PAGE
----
Will Schufa unwittingly blow open German credit markets?
June 11, 2012
The German credit bureau, Schufa, caused a quite a stir last week when a plan to mine online data for credit information was leaked to the public. Commentators attacked the proposed project for breeching privacy and politicians decried the appropriateness of social media in determining a person’s credit standing.
A far more important implication, however, has thus far escaped notice—the potential impact alternative data could have in opening Germany’s consumer credit markets.
The way information circulates gives shape to the markets for consumer credit. A clear example of this is found in the U.S. where third-party providers compete to sell information about individuals. Deep and liquid U.S. credit markets are supported by a handful of independent credit bureaus—Trans Union, Experian, Equifax—that offer a variety of comparable products such as credit reports and credit scores to the financial services industry.
The structure of consumer information in Germany is quite different. The largest bureau, Schufa, is an industry collective. According to the company’s website “SCHUFA’s shareholders include special credit institutions, savings banks, private banks, cooperative banks as well as trading companies and other service providers”.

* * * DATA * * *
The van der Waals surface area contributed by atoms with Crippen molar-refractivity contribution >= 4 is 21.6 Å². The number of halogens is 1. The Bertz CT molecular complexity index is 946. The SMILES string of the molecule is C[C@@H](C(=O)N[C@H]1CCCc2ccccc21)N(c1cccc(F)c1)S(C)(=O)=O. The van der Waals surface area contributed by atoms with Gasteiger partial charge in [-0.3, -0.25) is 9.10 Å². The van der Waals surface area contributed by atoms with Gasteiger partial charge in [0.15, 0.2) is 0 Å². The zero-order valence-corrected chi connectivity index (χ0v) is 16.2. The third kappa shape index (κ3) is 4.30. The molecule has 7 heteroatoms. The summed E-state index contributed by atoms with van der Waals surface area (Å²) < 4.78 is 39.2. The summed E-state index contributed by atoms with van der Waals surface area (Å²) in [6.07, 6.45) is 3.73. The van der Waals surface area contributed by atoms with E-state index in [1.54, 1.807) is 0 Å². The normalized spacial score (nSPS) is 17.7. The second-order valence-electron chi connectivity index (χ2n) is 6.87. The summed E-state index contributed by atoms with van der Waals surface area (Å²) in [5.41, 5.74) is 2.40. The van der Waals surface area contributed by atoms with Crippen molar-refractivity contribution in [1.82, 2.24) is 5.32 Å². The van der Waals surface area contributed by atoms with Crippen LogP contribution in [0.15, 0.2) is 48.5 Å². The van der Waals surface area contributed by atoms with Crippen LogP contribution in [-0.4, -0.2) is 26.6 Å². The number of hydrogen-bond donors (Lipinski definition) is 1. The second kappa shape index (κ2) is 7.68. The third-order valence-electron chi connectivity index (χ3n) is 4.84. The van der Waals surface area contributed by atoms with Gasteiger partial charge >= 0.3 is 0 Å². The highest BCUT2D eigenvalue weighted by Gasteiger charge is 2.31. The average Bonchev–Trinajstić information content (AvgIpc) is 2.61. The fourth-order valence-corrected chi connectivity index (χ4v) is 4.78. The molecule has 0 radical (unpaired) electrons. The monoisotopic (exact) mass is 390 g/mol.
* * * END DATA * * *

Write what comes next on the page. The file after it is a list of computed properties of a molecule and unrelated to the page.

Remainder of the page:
Schufa’s organizational structure is key to understanding the conservative nature of German credit. Schufa’s stated goal is to protect “members”—not markets—“against losses in the credit business”. This means that Schufa can slow new entrants because it is under no obligation to service non-member institutions. In contrast to its three U.S. counterparts, it makes no claim to serve the whole population of creditors.
At present, access to credit information about Germans is tightly coupled to membership in Schufa. But since any good analytics firms can trawl through online data, it is unlikely that Schufa could exert the same control over credit assessments generated from open sources of consumer information. Schufa’s turn toward social media, therefore, threatens something more than the privacy of German citizens. It also threatens to erode the tight organizational structure that contains the German credit system.